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Posted: Nov 19, 2014
Study suggests light may be skewing lab tests on nanoparticles' health effects
(Nanowerk News) Truth shines a light into dark places. But sometimes to find that truth in the first place, it’s better to stay in the dark. That’s what recent findings ("DNA Damaging Potential of Photoactivated P25 Titanium Dioxide Nanoparticles") at the National Institute of Standards and Technology (NIST) show about methods for testing the safety of nanoparticles. It turns out that previous tests indicating that some nanoparticles can damage our DNA may have been skewed by inadvertent light exposure in the lab.
Nanoparticles made of titanium dioxide are a common ingredient in paint, and they also are considered safe for use both on the body (in sunscreen, where they help block ultraviolet light) and even within it (in foodstuffs such as salad dressings to make them appear whiter). It is well known that in the presence of light and water, these particles can form dangerous, highly reactive chemicals called free radicals that can damage DNA. Because light does not reach the human body’s interior, scientists have long accepted that these nanoparticles would not damage cells by forming free radicals from light activation.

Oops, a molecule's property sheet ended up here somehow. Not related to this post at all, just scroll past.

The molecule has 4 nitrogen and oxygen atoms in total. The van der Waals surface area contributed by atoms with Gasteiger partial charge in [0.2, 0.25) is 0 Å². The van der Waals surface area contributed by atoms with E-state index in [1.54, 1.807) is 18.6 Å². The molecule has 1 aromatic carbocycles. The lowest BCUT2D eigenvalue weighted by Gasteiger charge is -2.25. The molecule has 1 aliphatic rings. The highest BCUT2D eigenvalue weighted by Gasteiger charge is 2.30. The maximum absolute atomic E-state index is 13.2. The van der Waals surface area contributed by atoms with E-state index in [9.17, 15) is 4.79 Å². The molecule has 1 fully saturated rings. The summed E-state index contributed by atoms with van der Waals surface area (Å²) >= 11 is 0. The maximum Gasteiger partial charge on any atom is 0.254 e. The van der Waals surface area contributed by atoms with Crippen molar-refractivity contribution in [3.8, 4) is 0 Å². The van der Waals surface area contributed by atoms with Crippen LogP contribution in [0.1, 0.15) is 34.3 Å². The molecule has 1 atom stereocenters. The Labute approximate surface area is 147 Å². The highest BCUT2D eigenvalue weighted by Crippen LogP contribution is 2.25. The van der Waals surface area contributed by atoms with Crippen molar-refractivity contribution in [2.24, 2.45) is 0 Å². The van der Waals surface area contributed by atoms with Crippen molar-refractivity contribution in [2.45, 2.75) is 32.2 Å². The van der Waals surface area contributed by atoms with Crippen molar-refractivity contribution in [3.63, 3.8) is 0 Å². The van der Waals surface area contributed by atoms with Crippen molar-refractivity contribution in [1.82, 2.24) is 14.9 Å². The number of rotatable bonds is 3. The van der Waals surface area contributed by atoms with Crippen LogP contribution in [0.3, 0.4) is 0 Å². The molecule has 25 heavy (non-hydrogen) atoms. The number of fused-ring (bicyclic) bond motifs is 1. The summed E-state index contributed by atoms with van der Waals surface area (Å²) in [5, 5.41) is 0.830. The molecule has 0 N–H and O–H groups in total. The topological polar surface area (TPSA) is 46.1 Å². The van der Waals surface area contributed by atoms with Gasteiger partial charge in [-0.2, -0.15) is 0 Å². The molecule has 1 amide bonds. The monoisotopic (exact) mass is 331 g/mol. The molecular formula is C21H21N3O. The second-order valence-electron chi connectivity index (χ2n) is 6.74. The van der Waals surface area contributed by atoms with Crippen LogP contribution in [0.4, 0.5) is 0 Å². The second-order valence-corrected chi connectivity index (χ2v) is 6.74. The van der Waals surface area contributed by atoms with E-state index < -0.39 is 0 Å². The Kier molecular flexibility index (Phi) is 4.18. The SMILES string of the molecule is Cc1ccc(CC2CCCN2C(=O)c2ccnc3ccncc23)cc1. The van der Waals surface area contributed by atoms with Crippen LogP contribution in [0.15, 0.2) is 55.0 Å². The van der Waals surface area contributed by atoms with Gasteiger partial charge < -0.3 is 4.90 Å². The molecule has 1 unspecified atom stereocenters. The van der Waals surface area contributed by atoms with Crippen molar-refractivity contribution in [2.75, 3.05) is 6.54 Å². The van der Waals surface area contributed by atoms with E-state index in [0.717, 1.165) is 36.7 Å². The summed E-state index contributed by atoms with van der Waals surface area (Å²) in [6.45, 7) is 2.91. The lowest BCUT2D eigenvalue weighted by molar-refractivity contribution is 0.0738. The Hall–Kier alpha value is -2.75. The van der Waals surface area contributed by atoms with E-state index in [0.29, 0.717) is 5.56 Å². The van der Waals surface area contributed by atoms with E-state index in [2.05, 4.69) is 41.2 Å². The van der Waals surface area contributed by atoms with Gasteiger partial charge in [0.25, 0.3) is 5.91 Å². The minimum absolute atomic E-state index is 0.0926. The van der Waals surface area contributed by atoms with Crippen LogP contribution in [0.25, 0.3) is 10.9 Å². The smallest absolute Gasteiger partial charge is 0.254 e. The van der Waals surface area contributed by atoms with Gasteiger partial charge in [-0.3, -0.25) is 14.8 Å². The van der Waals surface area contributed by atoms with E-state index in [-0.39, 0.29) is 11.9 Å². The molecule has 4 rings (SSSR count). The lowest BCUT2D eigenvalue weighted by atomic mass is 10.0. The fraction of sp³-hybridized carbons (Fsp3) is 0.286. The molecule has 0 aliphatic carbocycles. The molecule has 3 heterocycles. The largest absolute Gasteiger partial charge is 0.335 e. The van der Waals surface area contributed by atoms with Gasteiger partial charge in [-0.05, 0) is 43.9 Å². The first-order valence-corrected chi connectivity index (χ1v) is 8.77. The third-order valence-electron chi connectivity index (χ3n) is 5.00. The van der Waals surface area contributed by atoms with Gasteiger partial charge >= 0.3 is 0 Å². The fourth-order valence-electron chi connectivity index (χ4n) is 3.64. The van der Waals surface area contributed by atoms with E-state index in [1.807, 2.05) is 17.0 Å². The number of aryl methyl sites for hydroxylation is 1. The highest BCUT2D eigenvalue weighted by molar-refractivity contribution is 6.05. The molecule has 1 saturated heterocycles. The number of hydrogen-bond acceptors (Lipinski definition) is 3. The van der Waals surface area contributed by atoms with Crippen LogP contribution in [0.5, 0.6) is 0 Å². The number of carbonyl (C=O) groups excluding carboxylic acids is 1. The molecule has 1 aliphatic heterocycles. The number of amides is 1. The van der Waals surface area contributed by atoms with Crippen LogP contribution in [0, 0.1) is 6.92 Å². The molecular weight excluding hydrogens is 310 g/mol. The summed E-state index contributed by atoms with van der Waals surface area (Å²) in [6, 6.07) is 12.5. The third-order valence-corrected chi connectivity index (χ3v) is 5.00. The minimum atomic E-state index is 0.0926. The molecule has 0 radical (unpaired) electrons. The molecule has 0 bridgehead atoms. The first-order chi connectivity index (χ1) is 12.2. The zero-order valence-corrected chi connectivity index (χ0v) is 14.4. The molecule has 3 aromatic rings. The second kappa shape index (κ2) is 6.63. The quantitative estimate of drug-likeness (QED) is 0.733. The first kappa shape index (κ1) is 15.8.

However, some recent studies using cells suggest that titanium dioxide can damage DNA even in darkness—a disturbing possibility. Because such findings could have major health implications, the NIST team set out to determine whether light was indeed required for the nanoparticles to cause DNA damage.
“We didn’t set out to test the safety of the particles themselves—that’s for someone else to determine,” says NIST’s Elijah Petersen. “Our main concern is to ensure that scientists have enough knowledge to make accurate measurements. That way, tests will give accurate representations of reality.”
The NIST team exposed samples of DNA to titanium dioxide nanoparticles under three different conditions: Some samples were exposed in the presence of visible or ultraviolet light while others were kept carefully and intentionally in complete darkness from the moment of exposure to the time the DNA damage was measured. The team found that only when exposed to laboratory or ultraviolet light did the DNA form base lesions, a form of DNA damage associated with attack by radicals. Their conclusion? The culprit in earlier studies may be ambient light from the laboratory that inadvertently caused DNA damage.
“The results suggest that titanium dioxide nanoparticles do not damage DNA when kept in the dark,” Petersen says. “These findings show that experimental conditions, such as lighting, must be carefully controlled before drawing conclusions about nanoparticle effects on DNA.”